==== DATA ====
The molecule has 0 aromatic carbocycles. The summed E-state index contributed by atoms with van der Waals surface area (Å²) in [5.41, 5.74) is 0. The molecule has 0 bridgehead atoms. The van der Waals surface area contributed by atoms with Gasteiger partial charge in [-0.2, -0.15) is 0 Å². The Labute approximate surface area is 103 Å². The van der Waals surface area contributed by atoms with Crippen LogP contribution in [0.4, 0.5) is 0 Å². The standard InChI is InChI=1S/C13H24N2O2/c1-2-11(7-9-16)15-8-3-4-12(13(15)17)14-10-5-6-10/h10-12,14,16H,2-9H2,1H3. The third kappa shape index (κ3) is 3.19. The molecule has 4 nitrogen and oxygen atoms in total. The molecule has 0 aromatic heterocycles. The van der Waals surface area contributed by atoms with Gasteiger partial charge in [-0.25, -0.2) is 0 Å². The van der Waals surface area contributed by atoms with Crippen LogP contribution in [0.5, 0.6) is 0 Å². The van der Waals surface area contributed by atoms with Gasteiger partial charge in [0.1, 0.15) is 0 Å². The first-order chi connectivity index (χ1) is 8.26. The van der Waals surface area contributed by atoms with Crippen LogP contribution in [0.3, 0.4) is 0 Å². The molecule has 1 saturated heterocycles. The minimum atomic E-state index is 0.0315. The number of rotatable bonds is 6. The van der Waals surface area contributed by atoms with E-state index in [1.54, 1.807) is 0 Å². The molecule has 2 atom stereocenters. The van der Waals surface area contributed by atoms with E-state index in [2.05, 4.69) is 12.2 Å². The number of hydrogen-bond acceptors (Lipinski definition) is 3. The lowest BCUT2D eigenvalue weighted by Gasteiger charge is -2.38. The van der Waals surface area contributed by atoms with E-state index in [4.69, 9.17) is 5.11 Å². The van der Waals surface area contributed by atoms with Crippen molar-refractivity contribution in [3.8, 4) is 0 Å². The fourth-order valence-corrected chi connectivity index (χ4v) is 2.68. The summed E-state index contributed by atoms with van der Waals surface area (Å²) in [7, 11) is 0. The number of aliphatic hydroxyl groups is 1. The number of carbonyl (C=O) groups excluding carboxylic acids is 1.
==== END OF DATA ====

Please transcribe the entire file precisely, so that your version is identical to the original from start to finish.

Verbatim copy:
The molecule has 0 aromatic carbocycles. The summed E-state index contributed by atoms with van der Waals surface area (Å²) in [5.41, 5.74) is 0. The molecule has 0 bridgehead atoms. The van der Waals surface area contributed by atoms with Gasteiger partial charge in [-0.2, -0.15) is 0 Å². The Labute approximate surface area is 103 Å². The van der Waals surface area contributed by atoms with Crippen LogP contribution in [0.4, 0.5) is 0 Å². The standard InChI is InChI=1S/C13H24N2O2/c1-2-11(7-9-16)15-8-3-4-12(13(15)17)14-10-5-6-10/h10-12,14,16H,2-9H2,1H3. The third kappa shape index (κ3) is 3.19. The molecule has 4 nitrogen and oxygen atoms in total. The molecule has 0 aromatic heterocycles. The van der Waals surface area contributed by atoms with Gasteiger partial charge in [-0.25, -0.2) is 0 Å². The van der Waals surface area contributed by atoms with Crippen LogP contribution in [0.5, 0.6) is 0 Å². The van der Waals surface area contributed by atoms with Gasteiger partial charge in [0.1, 0.15) is 0 Å². The first-order chi connectivity index (χ1) is 8.26. The van der Waals surface area contributed by atoms with Crippen LogP contribution in [0.3, 0.4) is 0 Å². The molecule has 1 saturated heterocycles. The minimum atomic E-state index is 0.0315. The number of rotatable bonds is 6. The van der Waals surface area contributed by atoms with E-state index in [1.54, 1.807) is 0 Å². The molecule has 2 atom stereocenters. The van der Waals surface area contributed by atoms with E-state index in [2.05, 4.69) is 12.2 Å². The number of hydrogen-bond acceptors (Lipinski definition) is 3. The lowest BCUT2D eigenvalue weighted by Gasteiger charge is -2.38. The van der Waals surface area contributed by atoms with E-state index in [4.69, 9.17) is 5.11 Å². The van der Waals surface area contributed by atoms with Crippen molar-refractivity contribution in [3.8, 4) is 0 Å². The fourth-order valence-corrected chi connectivity index (χ4v) is 2.68. The summed E-state index contributed by atoms with van der Waals surface area (Å²) in [7, 11) is 0. The number of aliphatic hydroxyl groups is 1. The number of carbonyl (C=O) groups excluding carboxylic acids is 1.